Technique of the Week (Aug 7th 2011)
Slow Motion Advanced Kata Practice
Onegai-shimasu Ueshiro SRKUSA,
It is important to practice kata at different levels of speed and power as described in the Red Book: Shorin-Ryu Okinawan Karate Question and Answer Book by Hanshi Robert Scaglione. The answer to question#16 on pages 24-25 is that "The best way to practice kata would be to do many at half speed and then at the end of the practice session do some kata with snap and finish up with some full power kata." However, often times students race through their kata, thinking that they achieve a higher level of proficiency by getting through it faster. This is not so.
To achieve a higher level of proficiency and quality with your kata, make sure to take the time to practice it in slow motion on a regular basis, especially on your own. Such slow motion practice forces us to become aware of and remain proficient with the subtle details of our kata. These details involve the four precepts studied in the Green Book: Building Warrior Spirit by Hanshi Robert Scaglione. These precepts of Gan (targeting), Soku (footing), Tanden (driving momentum from the hips), and Riki (snapping/exploding) manifest themselves in our kata and can be practiced to very advanced levels through slow motion. Other martial art styles such as Tai Chi embrace this as well.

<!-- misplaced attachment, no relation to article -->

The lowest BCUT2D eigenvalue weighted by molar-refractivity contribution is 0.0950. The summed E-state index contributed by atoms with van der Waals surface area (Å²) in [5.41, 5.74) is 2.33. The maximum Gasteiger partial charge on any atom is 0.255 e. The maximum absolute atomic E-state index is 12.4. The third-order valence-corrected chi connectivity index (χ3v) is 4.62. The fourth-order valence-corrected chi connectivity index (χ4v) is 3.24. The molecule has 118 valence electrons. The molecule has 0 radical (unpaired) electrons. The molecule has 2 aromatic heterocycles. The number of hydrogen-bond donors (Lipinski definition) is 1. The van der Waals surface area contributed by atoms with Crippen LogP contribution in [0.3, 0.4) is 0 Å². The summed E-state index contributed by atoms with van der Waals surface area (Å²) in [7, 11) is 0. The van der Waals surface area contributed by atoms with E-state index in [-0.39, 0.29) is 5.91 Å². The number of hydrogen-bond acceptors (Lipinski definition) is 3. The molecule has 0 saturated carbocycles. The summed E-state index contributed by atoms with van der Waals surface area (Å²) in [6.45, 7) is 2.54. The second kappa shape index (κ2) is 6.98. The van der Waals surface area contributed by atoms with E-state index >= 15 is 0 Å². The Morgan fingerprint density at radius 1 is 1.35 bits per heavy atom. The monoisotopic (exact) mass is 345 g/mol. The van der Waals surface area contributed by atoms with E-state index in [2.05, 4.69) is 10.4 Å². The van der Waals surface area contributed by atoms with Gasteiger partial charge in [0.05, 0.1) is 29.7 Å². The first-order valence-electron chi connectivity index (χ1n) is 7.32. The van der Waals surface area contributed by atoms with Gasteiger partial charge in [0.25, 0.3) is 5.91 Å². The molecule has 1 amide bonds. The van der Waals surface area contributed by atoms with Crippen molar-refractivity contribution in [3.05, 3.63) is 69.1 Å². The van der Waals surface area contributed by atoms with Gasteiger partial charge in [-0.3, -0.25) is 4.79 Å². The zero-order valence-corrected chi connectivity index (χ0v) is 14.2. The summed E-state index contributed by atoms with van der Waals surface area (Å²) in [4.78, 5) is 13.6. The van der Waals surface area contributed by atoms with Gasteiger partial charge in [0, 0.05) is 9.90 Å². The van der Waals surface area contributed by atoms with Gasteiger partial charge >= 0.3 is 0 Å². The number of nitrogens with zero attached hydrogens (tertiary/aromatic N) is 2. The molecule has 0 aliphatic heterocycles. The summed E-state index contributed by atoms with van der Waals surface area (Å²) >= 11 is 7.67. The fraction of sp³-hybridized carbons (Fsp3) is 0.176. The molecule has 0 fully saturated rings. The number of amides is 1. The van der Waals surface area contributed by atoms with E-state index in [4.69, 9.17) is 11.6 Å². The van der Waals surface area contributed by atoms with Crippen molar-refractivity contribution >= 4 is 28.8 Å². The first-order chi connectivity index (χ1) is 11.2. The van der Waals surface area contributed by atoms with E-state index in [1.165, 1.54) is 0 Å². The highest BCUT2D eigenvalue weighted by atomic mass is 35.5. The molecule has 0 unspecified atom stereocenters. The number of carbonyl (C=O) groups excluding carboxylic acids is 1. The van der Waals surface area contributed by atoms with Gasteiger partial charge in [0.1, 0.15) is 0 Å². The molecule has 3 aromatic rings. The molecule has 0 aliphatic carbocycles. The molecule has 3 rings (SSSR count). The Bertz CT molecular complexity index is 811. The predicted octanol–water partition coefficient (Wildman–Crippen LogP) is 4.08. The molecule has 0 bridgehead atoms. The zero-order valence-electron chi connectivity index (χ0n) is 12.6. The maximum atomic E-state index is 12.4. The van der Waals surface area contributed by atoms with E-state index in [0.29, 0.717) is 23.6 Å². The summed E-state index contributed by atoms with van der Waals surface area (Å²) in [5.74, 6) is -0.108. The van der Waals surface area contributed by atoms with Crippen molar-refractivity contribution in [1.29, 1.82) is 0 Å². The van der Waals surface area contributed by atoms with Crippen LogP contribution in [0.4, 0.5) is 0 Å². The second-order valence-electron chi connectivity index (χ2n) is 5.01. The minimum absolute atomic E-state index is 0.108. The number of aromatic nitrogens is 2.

Examples of advanced details one should pay attention to during slow motion practice include but are not limited to foot placement (including width and length of stance), balance including shifting of body weight (and how much on each leg), height changes, knees, hip movement, chambering, arm path/coverage, elbows, shoulders, wrist turning, head turning, transitionary movements, timing of all of the above, etc...
Domo Arigato Gozaimasu
Shorin-Ryu Karate USA